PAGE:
Pierre ranked the then-30 member nations of the Organization for Economic Cooperation and Development based on their tax burdens, their quality of governance, and their protection of financial privacy.
Switzerland was the top-ranked nation, followed by Luxembourg, Austria, and Canada.
Italy and Turkey were tied for last place, followed by Poland, Mexico, and Germany.
The United States, I’m ashamed to say, was in the bottom half. Our tax burden was (and still is) generally lower than Europe, but there’s nothing special about our quality of governance compared to other developed nations, and we definitely don’t allow privacy for our citizens (though we’re a good haven for foreigners).
Pierre’s publication was so helpful that I’ve asked him several times to release an updated version.
I don’t know if it’s because of my nagging, but the good news is that he’s in the final stages of putting together a new Tax Oppression Index. He just presented his findings at a conference in Panama.
But before divulging the new rankings, I want to share this slide from Pierre’s presentation. He correctly observes that the OECD’s statist agenda against tax competition is contrary to academic research in general, and also contrary to the Paris-based bureaucracy’s own research!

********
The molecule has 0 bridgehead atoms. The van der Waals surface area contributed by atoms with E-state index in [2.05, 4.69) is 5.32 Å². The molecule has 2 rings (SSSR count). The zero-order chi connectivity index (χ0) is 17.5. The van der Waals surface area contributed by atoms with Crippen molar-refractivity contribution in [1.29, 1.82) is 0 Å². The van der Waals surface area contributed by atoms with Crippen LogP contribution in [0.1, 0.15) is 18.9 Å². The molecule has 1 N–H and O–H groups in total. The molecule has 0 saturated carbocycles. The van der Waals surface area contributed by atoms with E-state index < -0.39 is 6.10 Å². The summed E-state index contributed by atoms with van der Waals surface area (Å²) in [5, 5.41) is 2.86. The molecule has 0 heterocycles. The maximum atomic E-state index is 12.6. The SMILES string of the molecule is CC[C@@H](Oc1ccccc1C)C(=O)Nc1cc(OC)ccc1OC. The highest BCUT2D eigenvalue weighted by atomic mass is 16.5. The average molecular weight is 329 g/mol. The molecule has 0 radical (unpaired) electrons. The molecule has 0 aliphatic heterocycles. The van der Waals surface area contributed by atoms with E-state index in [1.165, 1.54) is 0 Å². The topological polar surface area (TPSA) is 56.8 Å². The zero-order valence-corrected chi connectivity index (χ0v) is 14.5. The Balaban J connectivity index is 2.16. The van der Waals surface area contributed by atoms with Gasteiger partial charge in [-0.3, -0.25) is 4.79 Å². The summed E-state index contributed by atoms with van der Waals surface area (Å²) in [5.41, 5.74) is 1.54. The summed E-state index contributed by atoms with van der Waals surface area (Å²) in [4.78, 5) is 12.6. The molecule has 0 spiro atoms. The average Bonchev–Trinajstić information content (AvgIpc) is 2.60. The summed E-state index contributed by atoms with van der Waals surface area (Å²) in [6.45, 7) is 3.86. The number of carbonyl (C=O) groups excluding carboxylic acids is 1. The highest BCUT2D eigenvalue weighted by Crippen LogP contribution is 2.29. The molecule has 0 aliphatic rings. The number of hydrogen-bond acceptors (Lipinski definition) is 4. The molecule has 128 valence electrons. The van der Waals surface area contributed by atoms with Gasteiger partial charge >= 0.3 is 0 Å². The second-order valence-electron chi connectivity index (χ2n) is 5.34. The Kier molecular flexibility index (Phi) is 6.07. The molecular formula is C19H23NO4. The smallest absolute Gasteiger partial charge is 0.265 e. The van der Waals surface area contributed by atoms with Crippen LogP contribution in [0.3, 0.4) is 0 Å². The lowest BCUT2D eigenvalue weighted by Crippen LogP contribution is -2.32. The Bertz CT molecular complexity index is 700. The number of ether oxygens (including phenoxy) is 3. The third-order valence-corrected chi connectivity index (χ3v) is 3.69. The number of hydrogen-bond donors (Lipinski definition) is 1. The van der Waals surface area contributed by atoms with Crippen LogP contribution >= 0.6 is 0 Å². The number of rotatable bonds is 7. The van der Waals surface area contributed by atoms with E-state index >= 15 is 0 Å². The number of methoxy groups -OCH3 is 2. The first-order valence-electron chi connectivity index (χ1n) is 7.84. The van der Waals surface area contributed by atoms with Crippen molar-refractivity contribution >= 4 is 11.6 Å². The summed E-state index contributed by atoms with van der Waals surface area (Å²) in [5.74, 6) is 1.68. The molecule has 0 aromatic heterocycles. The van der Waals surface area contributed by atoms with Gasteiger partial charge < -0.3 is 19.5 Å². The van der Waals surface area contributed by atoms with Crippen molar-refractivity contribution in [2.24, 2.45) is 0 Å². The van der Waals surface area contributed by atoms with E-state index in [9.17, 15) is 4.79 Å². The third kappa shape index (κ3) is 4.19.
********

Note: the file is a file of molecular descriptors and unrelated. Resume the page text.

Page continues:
Yet the political hacks who run the OECD are pushing bad policies because Europe’s uncompetitive governments want to prop up their decrepit welfare states. And what’s especially irksome is that the bureaucrats at the OECD get tax-free salaries while pushing for higher fiscal burdens elsewhere in the world.
But I’m digressing. Let’s look at Pierre’s new rankings.
As you can see, Switzerland is still at the top, though now it’s tied with Canada. Estonia (which wasn’t part of the OECD back in 2009) is in third place, and New Zealand and Sweden also get very high scores.
At the very bottom, with the most oppressive tax systems, are Greece and Mexico (gee, what a surprise), followed by Israel and Turkey.
The good news, relatively speaking, is that the United States is tied with several other nations for 11th place with a score of 3.5.
So instead of being in the bottom half, as was the case with the 2009 Tax Oppression Index, the U.S. is now in the top half.
But that’s not because we’ve improved policy. It’s more because the OECD advocates of statism have been successful in destroying financial privacy in other nations. Even Switzerland’s human rights laws on privacy no longer protect foreign investors.
As such, Pierre’s new index basically removes financial privacy as a variable and augments the quality of governance variable with additional data about property rights and the rule of law.
P.S. When measuring the tax burden, the reason that America ranks above most European nations is not because they impose heavier taxes on rich people and businesses (indeed, the U.S. has a much higher corporate tax rate). Instead, we rank above Europe because they impose very heavy taxes on poor and middle-income taxpayers (mostly because of the value-added tax, which helps to explain why I am so unalterably opposed to that destructive levy).
P.P.S. Also in 2009, Pierre Bessard authored a great defense of tax havens for the New York Times.